While the Lords were concluding their fiscal debate the Commons were discussing the delays in Irish land purchase and the position of the evicted tenants, on the vote for the Irish Land Commission. The Evicted Tenants Act of 1907 had been modified by the House of Lords in the interest of the “planters” (ANNUAL REGISTER, 1907, p. 213); and the Irish Court of Appeal had interpreted one of the amendments to mean that land occupied by new bond-fide cultivators could not be compulsorily acquired for the benefit of evicted tenants. This decision, it was urged, defeated the aim of the Act, and the Government should introduce an amending Bill. This Mr. Birrell promised (p. 130), saying that he had had misgivings as to the effect of the Lords' action. He stated that in twelve months 562 evicted tenants had been reinstated, 429 by the landlords and 133 by the Commissioners on lands purchased for them. The tenants themselves sometimes refused reinstatement except on their former holdings, and their new neighbours did not always welcome them. Complaints were also made of the understaffing of the Land Commission, and (by Mr. J. H. Campbell) of its unnecessary inquiries, but eventually the discussion was terminated with a view to its revival later in the session with a wider scope. Subsequently a successful issue of Irish Land Stock (July 4) gave some hope of the acceleration of land purchase. (A comprehensive Land Bill was introduced, but not passed, in the autumn session. See post, Chapter V.) Later in the evening the reafforestation of Ireland was pressed on the Government, and Mr. T. W. Russell mentioned that certain preliminary steps had been taken.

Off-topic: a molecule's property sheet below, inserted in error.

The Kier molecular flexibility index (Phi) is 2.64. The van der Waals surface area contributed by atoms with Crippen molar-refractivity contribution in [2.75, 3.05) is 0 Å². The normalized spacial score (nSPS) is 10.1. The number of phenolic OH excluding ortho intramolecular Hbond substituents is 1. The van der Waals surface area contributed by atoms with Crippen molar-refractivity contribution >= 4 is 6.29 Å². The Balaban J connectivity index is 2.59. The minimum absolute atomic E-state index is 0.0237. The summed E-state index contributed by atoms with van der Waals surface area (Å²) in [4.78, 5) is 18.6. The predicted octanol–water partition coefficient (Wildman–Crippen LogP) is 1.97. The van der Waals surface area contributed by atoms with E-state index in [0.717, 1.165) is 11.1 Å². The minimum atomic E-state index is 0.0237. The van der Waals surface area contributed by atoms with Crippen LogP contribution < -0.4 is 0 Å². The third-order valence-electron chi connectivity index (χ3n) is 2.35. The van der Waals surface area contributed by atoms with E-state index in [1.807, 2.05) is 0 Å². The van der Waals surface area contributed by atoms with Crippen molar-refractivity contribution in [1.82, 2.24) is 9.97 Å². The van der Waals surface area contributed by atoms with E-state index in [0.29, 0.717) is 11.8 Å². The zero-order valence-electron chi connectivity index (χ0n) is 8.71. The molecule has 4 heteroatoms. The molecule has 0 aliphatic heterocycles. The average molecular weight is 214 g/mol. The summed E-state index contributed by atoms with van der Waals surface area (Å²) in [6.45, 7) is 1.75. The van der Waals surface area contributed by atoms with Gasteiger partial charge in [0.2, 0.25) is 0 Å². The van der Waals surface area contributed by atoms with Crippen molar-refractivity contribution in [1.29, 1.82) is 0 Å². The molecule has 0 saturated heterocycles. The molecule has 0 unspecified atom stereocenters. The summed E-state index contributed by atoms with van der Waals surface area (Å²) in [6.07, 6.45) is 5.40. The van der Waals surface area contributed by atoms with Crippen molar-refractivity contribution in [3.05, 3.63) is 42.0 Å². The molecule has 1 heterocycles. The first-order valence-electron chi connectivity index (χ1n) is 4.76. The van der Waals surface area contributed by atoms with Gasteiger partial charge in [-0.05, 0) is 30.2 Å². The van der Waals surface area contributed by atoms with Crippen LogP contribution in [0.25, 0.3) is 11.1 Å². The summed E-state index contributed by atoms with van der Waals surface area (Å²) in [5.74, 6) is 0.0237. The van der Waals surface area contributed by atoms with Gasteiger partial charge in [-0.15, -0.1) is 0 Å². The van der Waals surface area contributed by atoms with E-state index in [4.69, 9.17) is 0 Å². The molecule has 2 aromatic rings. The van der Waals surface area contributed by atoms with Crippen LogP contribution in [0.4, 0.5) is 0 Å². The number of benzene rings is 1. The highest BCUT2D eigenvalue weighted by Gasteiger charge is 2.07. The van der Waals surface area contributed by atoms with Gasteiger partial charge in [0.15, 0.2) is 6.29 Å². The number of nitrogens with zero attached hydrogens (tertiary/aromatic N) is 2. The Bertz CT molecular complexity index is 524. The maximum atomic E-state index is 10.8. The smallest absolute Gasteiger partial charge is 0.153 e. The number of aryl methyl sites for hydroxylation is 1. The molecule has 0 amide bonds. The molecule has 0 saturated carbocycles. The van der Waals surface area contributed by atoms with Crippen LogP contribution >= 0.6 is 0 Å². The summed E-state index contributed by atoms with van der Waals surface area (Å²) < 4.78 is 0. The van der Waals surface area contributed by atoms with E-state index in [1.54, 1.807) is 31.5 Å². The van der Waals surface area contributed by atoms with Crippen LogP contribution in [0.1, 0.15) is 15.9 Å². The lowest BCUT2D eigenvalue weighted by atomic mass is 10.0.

A Scottish Local Option Bill was accepted in principle by the House of Commons and the Government on Friday, May 22. It was introduced by Mr. Cameron Corbett (Tradeston, Glasgow), who explained that it would allow the people of a locality to decide, on a requisition signed by one-tenth of its electors, whether licences should be granted in that area or not, or should be reduced in number by one-fourth. He mentioned that 64 out of 72 Scottish constituencies supported local option. The rejection of the Bill was moved and seconded by two English members, Sir F. Banbury and Mr. J. F. Mason, and it was accepted by the Scottish Secretary, Mr. Sinclair, in principle; but, to the disappointment of the Scottish Liberal members, he could not definitely promise legislation for 1909, and proposed to shelve the Bill by reference to a Committee of the whole House. The second reading was carried by 189 to 72, the reference to Committee by 163 to 85. In the latter division the minority consisted of Liberal and Labour members, and the majority in part of Unionists.